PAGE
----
World dishwashing record shattered in Hardwick


copyright the Chronicle May 31, 2017


by Joseph Gresser


HARDWICK — For a while it looked like Bethany Dunbar’s biggest problem would be finding enough dirty dishes. The Center for an Agricultural Economy, where she works, had plenty of clean dishes. It has been collecting them to hold its own zero waste events and has created a 400-dish library to loan to other organizations wanting to do away with paper plates.

A warm sunny day, a rarity this spring, brought huge crowds to Hardwick’s Spring Festival Saturday and it seemed there would be plenty of dishwashers for the assault on the record.

Time passed. People finished their meals and deposited plates and bowls in the bins Ms. Dunbar had set out to collect used plates. Then they set off to do whatever needed to be done in the garden or around the house.

By 2:30 p.m., the time set for people to line up, there was only a fraction of the crowd that had been milling about Atkins Field only an hour before.

Ms. Dunbar and her fellows from the Center for an Agricultural Economy had reason to be nervous.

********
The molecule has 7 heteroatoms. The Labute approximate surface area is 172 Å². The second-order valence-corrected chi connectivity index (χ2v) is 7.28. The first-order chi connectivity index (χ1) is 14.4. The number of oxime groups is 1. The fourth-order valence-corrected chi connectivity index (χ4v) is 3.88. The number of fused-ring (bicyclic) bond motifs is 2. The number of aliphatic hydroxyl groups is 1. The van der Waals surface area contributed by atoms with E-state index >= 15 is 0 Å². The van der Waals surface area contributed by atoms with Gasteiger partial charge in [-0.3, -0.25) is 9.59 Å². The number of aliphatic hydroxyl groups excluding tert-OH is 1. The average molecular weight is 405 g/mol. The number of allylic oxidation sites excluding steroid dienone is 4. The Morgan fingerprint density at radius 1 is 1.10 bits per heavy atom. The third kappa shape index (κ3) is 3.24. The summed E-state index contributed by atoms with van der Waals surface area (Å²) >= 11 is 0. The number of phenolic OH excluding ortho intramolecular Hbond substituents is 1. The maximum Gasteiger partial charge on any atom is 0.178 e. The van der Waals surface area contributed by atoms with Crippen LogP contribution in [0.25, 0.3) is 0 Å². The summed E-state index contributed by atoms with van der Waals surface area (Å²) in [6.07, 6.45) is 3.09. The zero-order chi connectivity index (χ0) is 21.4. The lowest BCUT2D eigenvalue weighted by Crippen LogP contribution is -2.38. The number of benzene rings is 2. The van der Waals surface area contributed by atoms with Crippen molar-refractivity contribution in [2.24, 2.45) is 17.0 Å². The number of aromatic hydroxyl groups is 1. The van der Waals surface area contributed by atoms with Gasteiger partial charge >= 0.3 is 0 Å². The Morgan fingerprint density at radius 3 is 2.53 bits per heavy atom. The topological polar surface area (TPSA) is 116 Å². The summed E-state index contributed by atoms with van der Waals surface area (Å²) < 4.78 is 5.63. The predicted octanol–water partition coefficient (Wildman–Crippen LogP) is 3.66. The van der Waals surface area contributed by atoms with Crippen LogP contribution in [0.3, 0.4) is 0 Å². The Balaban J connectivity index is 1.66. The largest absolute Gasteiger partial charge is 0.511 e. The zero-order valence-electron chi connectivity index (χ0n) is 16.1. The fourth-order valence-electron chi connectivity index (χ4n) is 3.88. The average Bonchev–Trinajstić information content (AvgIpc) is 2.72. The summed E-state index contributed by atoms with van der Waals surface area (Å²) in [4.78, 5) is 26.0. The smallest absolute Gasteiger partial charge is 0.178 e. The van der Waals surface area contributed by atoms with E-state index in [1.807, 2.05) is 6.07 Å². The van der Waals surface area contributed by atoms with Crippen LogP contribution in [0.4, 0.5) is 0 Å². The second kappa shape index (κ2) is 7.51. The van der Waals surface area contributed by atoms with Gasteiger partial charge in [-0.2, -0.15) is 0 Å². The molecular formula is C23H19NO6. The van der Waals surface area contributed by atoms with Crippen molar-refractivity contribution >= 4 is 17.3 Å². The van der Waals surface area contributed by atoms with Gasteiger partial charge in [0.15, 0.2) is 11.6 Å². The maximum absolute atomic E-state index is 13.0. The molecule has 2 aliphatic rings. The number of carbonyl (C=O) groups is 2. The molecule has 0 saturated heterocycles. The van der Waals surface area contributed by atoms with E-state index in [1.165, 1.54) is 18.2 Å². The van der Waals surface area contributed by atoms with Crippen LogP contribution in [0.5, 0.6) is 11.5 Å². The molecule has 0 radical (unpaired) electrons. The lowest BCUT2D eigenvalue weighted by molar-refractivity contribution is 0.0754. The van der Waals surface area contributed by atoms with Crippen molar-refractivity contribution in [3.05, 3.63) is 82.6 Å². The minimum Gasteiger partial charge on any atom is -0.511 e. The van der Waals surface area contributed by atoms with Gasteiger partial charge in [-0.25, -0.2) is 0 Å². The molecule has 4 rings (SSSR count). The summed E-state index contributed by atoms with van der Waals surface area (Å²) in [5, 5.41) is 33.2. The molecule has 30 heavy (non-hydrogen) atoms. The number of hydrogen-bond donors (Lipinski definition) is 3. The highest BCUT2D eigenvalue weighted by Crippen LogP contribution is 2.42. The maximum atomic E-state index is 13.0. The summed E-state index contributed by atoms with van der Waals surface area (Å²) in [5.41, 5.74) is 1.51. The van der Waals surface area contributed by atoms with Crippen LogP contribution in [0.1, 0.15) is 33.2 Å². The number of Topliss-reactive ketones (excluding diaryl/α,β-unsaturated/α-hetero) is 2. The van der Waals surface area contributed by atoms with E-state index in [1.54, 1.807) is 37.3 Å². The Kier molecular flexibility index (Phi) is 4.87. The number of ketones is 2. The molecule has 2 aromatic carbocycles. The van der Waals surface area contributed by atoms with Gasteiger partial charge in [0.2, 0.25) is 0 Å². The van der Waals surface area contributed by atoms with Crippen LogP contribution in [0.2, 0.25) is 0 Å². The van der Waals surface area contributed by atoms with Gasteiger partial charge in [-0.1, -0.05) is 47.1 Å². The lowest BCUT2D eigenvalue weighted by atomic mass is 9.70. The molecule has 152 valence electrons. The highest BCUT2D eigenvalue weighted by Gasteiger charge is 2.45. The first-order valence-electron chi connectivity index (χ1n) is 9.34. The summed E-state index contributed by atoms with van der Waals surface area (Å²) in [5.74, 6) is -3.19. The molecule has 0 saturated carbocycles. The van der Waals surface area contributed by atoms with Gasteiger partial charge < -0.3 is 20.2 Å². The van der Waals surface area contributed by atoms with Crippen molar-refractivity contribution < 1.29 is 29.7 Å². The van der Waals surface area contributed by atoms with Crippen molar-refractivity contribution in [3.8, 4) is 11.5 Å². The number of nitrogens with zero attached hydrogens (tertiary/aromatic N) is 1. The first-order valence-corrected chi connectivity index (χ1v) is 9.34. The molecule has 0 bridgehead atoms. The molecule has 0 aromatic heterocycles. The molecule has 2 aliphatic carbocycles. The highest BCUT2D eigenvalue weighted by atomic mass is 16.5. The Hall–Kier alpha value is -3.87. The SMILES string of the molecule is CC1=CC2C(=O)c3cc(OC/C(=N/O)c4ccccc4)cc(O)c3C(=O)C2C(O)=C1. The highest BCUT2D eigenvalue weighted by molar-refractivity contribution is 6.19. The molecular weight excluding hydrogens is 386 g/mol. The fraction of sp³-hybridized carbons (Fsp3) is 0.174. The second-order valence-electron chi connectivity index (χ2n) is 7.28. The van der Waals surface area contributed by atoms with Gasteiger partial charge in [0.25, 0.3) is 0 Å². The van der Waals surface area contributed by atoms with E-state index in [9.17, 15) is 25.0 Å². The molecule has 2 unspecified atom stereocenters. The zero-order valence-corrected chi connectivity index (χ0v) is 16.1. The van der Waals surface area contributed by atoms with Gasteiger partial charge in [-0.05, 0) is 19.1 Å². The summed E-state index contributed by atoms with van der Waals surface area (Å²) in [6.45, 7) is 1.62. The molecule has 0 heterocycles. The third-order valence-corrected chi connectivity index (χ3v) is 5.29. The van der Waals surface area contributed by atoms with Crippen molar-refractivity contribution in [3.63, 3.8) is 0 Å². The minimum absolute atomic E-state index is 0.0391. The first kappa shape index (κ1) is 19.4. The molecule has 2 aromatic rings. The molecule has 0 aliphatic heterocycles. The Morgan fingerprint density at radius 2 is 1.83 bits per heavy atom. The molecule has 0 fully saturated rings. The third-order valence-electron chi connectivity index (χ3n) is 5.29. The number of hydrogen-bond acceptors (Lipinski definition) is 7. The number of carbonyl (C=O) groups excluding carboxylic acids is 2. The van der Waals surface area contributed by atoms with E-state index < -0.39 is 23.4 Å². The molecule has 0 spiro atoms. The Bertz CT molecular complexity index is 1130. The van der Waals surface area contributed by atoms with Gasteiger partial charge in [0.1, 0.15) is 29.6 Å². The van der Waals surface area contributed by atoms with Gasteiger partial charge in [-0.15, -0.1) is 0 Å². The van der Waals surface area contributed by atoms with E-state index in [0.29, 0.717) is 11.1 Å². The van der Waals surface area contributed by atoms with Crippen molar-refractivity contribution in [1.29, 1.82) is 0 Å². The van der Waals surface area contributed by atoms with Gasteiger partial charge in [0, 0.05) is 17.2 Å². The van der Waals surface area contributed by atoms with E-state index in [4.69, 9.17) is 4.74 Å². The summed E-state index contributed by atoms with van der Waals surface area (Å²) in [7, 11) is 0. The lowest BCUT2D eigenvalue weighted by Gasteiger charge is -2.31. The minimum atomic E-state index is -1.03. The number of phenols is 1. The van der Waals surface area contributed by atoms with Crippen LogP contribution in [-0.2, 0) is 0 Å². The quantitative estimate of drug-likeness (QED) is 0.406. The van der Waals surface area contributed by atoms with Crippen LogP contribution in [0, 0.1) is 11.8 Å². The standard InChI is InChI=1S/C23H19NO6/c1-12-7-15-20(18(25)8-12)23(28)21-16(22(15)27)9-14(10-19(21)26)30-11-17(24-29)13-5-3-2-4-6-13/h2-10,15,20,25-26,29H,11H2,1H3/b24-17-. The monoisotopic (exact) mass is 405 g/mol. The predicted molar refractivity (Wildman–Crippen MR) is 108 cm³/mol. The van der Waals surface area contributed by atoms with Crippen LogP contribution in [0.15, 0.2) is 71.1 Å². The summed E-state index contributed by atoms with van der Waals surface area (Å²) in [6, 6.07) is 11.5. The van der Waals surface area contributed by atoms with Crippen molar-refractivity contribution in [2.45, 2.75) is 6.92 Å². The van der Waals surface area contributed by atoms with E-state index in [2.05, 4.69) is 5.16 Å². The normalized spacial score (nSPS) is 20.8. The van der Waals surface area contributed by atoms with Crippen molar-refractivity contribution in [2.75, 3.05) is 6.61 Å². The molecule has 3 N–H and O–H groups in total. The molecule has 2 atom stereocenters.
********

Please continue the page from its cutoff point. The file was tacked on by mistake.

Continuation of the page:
The plan was to break the Guinness Book of World Records mark for the most people simultaneously washing dishes. Ms. Dunbar said the Center and the Kiwanis Club, which sponsor Hardwick’s spring festival, hoped the attempt would inspire more people to attend.

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More agriculture, more jobs



Sweet Rowen Farmstead owner Paul Lisai poses in front of his creamery with his 16-year-old dog, Bailey.

Sweet Rowen Farmstead owner Paul Lisai poses in front of his creamery with his 16-year-old dog, Bailey.  Photos by Nathalie Gagnon-Joseph

copyright the Chronicle May 6, 2015

by Nathalie Gagnon-Joseph

The six-year-old Farm to Plate initiative appears to be doing its job and has noticeably helped bolster Vermont’s farm and food economy, according to a report released earlier this year.

Among other things, the report, conducted by the Vermont Sustainable Jobs Fund, says that, statewide, there were 748 food manufacturing firms in the state in 2014, a 37 percent increase over 2009. And between 2009 and 2013 4,189 new jobs were created in the food system. In all, about 60,000 Vermonters are employed as farmers, waiters, cheesemakers, brewers, bakers, butchers, grocery stockers, restaurateurs, manufacturers, marketers, distributors and other food related jobs, the report says.

Farm to Plate was part of the Vermont Recovery and Reinvestment Act of 2009.

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